[rabbitmq-discuss] Fwd: RabbitMQ and queue message limits?
irrer at umich.edu
Tue Aug 31 23:54:01 BST 2010
Our group has wanted this sort of functionality also. The problem we want
is pretty much the same: If a queue comes to contain more than X entries,
means that there is a problem with the consumer(s), and we would like to be
Jim Irrer irrer at umich.edu (734) 647-4409
University of Michigan Hospital Radiation Oncology
519 W. William St. Ann Arbor, MI 48103
---------- Forwarded message ----------
From: Matthias Radestock <matthias at rabbitmq.com>
Date: Tue, Aug 31, 2010 at 5:29 PM
Subject: Re: [rabbitmq-discuss] RabbitMQ and queue message limits?
To: Christian Legnitto <clegnitto at mozilla.com>
Cc: rabbitmq-discuss at lists.rabbitmq.com
Christian Legnitto wrote:
> My main issue is I intend to have hundreds of queues with 100k+ messages
> that may or may not be processed in a timely manner. Memory is ok with the
> new persister (yay!), but the disk fills up quickly. Right now with only 1
> consumer, if I don't ack messages coming from bugzilla for 2 days I use up
> 20GB of disk. I can of course throw hardware at the problem, but it seems
> I'd reach a point where it merely wouldn't scale.
Thanks for explaining the problem you are trying to solve.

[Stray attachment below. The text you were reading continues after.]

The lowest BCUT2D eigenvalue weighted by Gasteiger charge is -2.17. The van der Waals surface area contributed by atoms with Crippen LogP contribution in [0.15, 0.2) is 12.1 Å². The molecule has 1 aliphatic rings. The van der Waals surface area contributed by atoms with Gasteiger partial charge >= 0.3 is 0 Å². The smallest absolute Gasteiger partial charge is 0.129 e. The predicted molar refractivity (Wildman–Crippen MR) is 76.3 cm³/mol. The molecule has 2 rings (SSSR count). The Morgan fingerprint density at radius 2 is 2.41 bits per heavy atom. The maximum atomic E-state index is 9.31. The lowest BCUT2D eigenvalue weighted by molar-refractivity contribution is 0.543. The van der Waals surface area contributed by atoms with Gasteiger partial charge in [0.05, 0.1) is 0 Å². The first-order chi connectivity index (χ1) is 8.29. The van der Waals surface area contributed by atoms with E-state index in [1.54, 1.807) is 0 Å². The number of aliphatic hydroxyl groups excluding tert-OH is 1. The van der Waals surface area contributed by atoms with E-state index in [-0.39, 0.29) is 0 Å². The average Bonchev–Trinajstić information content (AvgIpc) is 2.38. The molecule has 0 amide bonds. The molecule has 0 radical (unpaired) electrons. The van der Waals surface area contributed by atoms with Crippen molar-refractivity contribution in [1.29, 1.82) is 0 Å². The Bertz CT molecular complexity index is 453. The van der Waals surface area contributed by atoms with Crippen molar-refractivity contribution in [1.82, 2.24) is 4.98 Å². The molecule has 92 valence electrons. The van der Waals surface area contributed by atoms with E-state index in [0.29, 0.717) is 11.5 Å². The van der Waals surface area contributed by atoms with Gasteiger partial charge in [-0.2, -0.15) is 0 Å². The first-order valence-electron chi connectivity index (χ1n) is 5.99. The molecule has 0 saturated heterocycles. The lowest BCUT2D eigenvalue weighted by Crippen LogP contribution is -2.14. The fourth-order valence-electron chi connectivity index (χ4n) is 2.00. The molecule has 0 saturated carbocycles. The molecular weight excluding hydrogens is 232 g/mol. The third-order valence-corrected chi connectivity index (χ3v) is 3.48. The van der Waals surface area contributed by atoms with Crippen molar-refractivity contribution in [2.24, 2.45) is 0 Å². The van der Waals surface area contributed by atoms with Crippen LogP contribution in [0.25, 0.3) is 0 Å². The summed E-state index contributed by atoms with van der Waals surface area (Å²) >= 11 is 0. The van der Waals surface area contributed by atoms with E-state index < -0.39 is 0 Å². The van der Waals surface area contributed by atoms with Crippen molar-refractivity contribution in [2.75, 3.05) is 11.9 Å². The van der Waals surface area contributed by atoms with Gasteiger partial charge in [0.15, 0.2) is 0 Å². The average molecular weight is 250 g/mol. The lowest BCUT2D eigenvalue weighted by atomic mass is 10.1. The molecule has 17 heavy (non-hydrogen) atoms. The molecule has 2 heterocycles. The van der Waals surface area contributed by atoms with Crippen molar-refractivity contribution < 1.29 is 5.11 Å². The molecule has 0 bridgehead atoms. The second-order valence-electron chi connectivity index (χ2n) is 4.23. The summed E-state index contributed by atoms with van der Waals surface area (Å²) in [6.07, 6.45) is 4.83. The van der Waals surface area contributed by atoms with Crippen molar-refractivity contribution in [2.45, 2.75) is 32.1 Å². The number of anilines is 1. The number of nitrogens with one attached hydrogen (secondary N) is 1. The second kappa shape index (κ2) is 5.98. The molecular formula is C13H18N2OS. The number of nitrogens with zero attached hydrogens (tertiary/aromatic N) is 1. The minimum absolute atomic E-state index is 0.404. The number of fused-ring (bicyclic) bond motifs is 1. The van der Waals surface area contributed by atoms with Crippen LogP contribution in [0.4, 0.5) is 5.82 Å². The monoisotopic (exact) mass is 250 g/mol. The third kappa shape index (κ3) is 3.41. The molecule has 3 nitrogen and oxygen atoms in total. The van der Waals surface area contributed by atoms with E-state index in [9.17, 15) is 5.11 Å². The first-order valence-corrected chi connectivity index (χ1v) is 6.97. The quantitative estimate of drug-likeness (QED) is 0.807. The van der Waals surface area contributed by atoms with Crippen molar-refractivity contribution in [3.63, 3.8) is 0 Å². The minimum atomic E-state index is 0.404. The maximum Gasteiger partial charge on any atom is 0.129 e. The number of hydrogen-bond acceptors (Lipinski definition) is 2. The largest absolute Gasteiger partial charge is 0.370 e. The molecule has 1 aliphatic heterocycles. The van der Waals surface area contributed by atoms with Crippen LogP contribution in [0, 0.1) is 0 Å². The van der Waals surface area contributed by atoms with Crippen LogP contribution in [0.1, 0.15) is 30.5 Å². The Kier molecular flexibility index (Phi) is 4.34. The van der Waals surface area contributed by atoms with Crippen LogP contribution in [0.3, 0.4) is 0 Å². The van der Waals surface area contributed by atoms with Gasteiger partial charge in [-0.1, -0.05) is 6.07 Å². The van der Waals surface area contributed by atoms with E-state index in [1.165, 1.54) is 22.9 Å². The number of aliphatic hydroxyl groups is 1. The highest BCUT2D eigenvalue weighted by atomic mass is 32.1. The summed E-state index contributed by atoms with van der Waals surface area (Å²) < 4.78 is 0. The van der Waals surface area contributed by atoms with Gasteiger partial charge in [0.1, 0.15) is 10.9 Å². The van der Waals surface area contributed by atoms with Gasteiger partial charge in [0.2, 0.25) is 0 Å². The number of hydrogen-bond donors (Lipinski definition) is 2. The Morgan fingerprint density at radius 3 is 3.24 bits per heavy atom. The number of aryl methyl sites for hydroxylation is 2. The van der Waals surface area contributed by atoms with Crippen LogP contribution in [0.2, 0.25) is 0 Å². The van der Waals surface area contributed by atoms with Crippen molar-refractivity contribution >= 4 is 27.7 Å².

Note that in RabbitMQ messages are shared between queues, i.e. if the same
message ends up in multiple queues we have at most one copy in memory and at
most one copy on disk.
So you may find RabbitMQ scales better here than you expected.
I don't think it is unreasonable to tell consumers that all messages
> up to a point will be persisted, but once a threshold is reached only
> x amount of messages will persist. I see other brokers support such a
> thing, though it sounds like RabbitMQ likely does not.
We did introduce queue leases in the 2.0.0 release, which allows the server
to remove entire queues when they haven't been used for a while. That may
not be the best fit for your use case, but it's certainly a feature aimed at
addressing similar problems.
Another feature we have in our plans is per-queue message TTLs, i.e.
messages will get removed from queues if they are older than a specified
threshold. It sounds like that would fit your use case nicely, and arguably
better than a count-based limit. Though the latter too is something we may
support one day.
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